These are the two technologies we use to transform thermoplastic polymers into finished items.

In injection moulding, special machines (injection presses) are used to bring a thermoplastic polymer to the molten state. The fluid is dosed and then pressure is used to push or “inject” it inside a mould, where the material cools down and hardens to a solid state, taking on the desired shape. The process takes place entirely inside a machine-mould system with no contact with the outside environment.

There are literally thousands of variables at play. Some are associated with the type of raw material, its behaviour in the working temperature range or when it comes into contact with the chemical and/or atmospheric agents, or the polymer’s mechanical characteristics. Mould design is another crucial factor. The composition and production capacity of the mould and determining the right balance between the cost of the mould and that of the finished piece are very important.

What’s more, since it is an industrial process where a shorter production time translates into an economic benefit, the conditioning of the moulded pieces has to be considered carefully to allow them to cool down in the shortest amount of time yet consistent with the need for the material to return to its original structure, therefore, reducing internal strains that could cause deformation such as twisting and warping.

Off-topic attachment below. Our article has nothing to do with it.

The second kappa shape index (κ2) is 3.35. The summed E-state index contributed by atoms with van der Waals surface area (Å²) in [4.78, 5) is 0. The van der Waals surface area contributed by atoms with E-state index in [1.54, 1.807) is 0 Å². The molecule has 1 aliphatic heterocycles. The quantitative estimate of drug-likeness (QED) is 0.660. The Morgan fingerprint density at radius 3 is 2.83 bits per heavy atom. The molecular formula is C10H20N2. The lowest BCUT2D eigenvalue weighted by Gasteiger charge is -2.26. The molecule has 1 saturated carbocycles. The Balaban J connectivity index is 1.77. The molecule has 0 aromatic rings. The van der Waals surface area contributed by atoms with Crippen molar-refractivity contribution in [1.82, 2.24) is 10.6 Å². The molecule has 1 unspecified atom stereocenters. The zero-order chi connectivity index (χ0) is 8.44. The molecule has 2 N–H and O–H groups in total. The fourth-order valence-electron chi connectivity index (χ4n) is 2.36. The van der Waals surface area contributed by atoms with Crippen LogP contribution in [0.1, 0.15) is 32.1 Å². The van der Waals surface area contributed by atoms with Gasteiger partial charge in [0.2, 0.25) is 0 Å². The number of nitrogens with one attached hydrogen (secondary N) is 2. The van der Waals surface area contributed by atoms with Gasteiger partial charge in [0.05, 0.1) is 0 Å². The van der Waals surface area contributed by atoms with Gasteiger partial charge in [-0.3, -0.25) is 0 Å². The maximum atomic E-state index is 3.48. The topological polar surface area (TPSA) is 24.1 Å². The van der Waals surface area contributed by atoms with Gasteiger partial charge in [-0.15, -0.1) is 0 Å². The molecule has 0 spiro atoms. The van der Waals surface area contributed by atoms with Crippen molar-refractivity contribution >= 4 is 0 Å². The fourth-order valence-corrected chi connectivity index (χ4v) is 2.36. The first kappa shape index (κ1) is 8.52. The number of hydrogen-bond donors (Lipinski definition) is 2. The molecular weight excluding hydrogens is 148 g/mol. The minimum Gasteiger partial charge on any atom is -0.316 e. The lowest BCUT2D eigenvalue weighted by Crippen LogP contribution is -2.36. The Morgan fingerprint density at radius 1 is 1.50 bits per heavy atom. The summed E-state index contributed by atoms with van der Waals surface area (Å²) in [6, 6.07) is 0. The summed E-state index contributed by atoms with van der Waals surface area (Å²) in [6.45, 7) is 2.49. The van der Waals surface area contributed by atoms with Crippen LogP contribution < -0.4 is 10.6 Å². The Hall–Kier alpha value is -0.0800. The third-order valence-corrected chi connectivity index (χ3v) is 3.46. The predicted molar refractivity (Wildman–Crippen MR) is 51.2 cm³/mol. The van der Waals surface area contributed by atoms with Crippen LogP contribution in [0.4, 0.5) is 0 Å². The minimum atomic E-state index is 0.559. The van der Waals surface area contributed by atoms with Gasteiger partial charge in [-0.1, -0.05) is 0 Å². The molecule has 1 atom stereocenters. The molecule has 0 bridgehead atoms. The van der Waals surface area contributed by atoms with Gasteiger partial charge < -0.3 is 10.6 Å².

Extrusion is the technology used for plastic products with a uniform cross-sectional profile. While moulding machines work in cycles, extrusion is a continuous production process. With extrusion, the molten mass is allowed to flow into a matrix in the shape of the finished piece. The next stages are calibration and cooling. The profile can also be drawn for further shaping after the extrusion. This technology, too, presents countless variables; the most critical is finding the right balance between the following elements: temperature of the molten mass, the material’s output speed, matrix workmanship and cooling, pulling force, etc., etc… a real brain teaser. Components like the can handles we produce are applied through an automatic mechanical feeding process and this requires perfect dimensional stability.

We only use polymers that are recyclable, non-toxic with contact, and easy to colour.